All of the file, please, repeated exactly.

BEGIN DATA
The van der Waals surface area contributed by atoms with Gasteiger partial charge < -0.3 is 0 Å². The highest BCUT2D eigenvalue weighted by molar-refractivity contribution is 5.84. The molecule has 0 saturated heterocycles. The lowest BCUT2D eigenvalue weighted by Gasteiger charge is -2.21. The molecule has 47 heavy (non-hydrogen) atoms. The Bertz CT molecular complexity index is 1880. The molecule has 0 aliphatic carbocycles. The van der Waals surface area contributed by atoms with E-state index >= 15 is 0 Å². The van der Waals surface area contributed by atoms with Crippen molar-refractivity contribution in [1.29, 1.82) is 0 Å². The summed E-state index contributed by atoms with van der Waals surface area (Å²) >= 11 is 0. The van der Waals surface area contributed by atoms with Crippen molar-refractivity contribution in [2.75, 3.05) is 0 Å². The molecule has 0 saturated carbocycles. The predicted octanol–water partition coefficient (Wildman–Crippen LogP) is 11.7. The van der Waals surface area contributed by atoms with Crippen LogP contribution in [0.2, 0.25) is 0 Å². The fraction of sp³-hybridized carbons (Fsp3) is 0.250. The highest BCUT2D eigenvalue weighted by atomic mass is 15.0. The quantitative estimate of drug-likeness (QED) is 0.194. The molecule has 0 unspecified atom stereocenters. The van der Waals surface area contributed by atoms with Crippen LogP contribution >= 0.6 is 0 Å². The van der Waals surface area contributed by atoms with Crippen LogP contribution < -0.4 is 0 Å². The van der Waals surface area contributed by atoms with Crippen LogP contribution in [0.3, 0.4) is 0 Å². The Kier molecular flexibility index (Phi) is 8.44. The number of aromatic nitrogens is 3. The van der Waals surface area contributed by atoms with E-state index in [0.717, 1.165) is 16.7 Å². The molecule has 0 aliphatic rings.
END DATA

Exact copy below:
The van der Waals surface area contributed by atoms with Gasteiger partial charge < -0.3 is 0 Å². The highest BCUT2D eigenvalue weighted by molar-refractivity contribution is 5.84. The molecule has 0 saturated heterocycles. The lowest BCUT2D eigenvalue weighted by Gasteiger charge is -2.21. The molecule has 47 heavy (non-hydrogen) atoms. The Bertz CT molecular complexity index is 1880. The molecule has 0 aliphatic carbocycles. The van der Waals surface area contributed by atoms with E-state index >= 15 is 0 Å². The van der Waals surface area contributed by atoms with Crippen molar-refractivity contribution in [1.29, 1.82) is 0 Å². The summed E-state index contributed by atoms with van der Waals surface area (Å²) >= 11 is 0. The van der Waals surface area contributed by atoms with Crippen molar-refractivity contribution in [2.75, 3.05) is 0 Å². The molecule has 0 saturated carbocycles. The predicted octanol–water partition coefficient (Wildman–Crippen LogP) is 11.7. The van der Waals surface area contributed by atoms with Crippen LogP contribution in [0.2, 0.25) is 0 Å². The fraction of sp³-hybridized carbons (Fsp3) is 0.250. The highest BCUT2D eigenvalue weighted by atomic mass is 15.0. The quantitative estimate of drug-likeness (QED) is 0.194. The molecule has 0 unspecified atom stereocenters. The van der Waals surface area contributed by atoms with Crippen LogP contribution >= 0.6 is 0 Å². The van der Waals surface area contributed by atoms with Crippen LogP contribution < -0.4 is 0 Å². The van der Waals surface area contributed by atoms with Crippen LogP contribution in [0.3, 0.4) is 0 Å². The Kier molecular flexibility index (Phi) is 8.44. The number of aromatic nitrogens is 3. The van der Waals surface area contributed by atoms with E-state index in [0.717, 1.165) is 16.7 Å². The molecule has 0 aliphatic rings.